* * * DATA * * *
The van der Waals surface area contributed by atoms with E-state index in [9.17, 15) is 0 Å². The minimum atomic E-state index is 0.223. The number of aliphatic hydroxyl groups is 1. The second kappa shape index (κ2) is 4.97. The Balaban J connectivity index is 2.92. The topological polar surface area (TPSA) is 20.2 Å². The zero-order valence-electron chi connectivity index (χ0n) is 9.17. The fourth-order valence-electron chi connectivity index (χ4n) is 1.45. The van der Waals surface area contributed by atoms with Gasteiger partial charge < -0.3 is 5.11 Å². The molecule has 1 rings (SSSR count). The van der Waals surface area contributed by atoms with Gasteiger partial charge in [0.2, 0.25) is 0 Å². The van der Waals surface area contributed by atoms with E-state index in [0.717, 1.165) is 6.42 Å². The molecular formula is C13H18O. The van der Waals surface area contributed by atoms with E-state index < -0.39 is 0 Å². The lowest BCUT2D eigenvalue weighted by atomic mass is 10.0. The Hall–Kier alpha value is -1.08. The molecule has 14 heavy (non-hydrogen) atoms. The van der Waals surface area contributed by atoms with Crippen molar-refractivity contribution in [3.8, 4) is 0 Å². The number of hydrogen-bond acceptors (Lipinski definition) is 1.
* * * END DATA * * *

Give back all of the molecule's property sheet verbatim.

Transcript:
The van der Waals surface area contributed by atoms with E-state index in [9.17, 15) is 0 Å². The minimum atomic E-state index is 0.223. The number of aliphatic hydroxyl groups is 1. The second kappa shape index (κ2) is 4.97. The Balaban J connectivity index is 2.92. The topological polar surface area (TPSA) is 20.2 Å². The zero-order valence-electron chi connectivity index (χ0n) is 9.17. The fourth-order valence-electron chi connectivity index (χ4n) is 1.45. The van der Waals surface area contributed by atoms with Gasteiger partial charge < -0.3 is 5.11 Å². The molecule has 1 rings (SSSR count). The van der Waals surface area contributed by atoms with Gasteiger partial charge in [0.2, 0.25) is 0 Å². The van der Waals surface area contributed by atoms with E-state index in [0.717, 1.165) is 6.42 Å². The molecular formula is C13H18O. The van der Waals surface area contributed by atoms with E-state index < -0.39 is 0 Å². The lowest BCUT2D eigenvalue weighted by atomic mass is 10.0. The Hall–Kier alpha value is -1.08. The molecule has 14 heavy (non-hydrogen) atoms. The van der Waals surface area contributed by atoms with Crippen molar-refractivity contribution in [3.8, 4) is 0 Å². The number of hydrogen-bond acceptors (Lipinski definition) is 1.